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US Empathy Expert Lee Keylock to Speak at Limerick Conference on Bridging Divides

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The 2024 Transformative Narratives conference is set to take place in Limerick on Friday, June 7th

A leading international voice on the power of storytelling to foster empathy and bridge divides is set to visit Limerick for the 2024 Transformative Narratives conference

Keylock is a former high school teacher affected by a 2012 mass shooting and went on to become one of the driving forces in developing the global non-profit Narrative 4

Lee Keylock will be the keynote speaker at the Transformative Narratives conference in Limerick on Friday, June 7th. Keylock is a former high school teacher affected by a 2012 mass shooting and went on to become one of the driving forces in developing the global non-profit Narrative 4, which has its European headquarters in Limerick.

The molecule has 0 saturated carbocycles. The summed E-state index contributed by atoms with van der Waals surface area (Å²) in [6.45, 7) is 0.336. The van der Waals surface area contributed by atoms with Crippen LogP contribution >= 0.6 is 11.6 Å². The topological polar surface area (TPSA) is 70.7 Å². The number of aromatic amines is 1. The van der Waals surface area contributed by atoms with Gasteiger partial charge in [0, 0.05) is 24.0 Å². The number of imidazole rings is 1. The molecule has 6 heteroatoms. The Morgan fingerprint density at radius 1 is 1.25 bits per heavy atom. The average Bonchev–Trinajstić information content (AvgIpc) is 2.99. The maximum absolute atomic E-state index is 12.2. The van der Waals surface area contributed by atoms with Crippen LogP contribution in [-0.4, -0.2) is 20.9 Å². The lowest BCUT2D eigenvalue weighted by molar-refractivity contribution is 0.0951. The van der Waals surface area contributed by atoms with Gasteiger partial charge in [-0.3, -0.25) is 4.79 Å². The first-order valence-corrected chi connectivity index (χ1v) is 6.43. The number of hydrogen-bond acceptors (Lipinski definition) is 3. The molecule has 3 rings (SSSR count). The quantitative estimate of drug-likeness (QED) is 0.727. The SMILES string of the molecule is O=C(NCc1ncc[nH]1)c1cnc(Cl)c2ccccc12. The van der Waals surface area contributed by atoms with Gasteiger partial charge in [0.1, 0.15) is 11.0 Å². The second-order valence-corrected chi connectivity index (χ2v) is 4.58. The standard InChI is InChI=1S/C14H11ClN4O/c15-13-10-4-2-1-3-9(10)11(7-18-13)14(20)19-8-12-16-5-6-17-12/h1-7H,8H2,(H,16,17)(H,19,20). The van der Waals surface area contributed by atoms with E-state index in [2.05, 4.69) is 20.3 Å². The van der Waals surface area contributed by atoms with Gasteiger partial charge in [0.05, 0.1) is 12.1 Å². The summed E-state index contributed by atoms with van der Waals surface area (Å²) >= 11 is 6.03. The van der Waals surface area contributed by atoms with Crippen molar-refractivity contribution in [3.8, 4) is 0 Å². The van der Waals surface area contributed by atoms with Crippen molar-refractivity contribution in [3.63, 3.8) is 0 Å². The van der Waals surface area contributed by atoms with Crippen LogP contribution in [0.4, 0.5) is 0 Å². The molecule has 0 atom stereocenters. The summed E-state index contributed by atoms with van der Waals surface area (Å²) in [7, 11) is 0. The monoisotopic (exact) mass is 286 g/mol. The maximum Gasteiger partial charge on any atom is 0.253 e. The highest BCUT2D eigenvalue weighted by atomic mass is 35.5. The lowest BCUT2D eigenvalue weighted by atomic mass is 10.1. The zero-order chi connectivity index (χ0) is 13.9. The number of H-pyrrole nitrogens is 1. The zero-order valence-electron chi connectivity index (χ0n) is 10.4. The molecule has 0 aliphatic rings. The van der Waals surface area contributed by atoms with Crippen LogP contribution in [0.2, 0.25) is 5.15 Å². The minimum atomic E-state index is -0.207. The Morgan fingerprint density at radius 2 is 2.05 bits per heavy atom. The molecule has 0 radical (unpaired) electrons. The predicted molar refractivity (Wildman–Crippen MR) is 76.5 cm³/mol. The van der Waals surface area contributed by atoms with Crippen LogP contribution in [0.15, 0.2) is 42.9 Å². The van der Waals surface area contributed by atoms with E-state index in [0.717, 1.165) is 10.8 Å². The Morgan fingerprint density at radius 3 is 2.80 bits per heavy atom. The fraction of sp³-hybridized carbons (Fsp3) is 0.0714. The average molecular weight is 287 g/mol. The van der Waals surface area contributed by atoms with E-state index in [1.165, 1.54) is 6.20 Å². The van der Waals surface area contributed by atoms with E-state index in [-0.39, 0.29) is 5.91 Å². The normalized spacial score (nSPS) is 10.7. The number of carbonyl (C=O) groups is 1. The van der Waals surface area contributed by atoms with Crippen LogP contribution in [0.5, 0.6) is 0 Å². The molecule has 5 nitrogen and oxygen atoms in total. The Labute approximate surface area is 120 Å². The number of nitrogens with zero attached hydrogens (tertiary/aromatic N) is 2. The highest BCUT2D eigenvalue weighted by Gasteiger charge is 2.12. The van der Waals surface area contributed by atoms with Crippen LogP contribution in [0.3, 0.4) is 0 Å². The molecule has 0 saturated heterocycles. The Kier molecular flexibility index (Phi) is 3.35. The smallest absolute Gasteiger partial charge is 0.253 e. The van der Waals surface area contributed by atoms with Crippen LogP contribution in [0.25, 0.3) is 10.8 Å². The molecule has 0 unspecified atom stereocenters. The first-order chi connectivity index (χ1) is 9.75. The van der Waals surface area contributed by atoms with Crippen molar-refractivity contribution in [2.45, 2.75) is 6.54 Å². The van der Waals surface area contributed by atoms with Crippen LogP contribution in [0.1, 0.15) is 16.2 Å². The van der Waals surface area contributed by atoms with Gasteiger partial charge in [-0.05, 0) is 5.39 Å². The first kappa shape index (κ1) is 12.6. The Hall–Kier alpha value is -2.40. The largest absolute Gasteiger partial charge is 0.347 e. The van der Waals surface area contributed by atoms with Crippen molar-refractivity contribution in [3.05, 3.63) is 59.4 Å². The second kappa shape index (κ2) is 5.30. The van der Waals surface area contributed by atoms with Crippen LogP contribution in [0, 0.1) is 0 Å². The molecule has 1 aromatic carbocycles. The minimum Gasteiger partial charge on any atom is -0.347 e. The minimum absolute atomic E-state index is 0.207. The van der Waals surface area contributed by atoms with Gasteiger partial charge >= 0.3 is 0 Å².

The conference is a groundbreaking event that delves into the profound impact of story exchange, restorative practice, and empathy-building pedagogies in educational settings. This conference aims to bring together educators, researchers, and practitioners to explore how these innovative approaches can foster a more inclusive, empathetic, and supportive learning environment.

Based in Connecticut, Keylock is the Director of Global Programs with Narrative 4, which trains teachers and educators to use storytelling to bridge divides and create a culture of empathy and compassion among students. He became part of the original founding team over ten years ago after he reached out to New York-based Irish author Colum McCann. At the time he was a secondary school English teacher based at Newtown Elementary School just up the street from Sandy Hook Elementary School, the site of the 2012 mass shooting by a 20-year-old gunman that killed 26 people.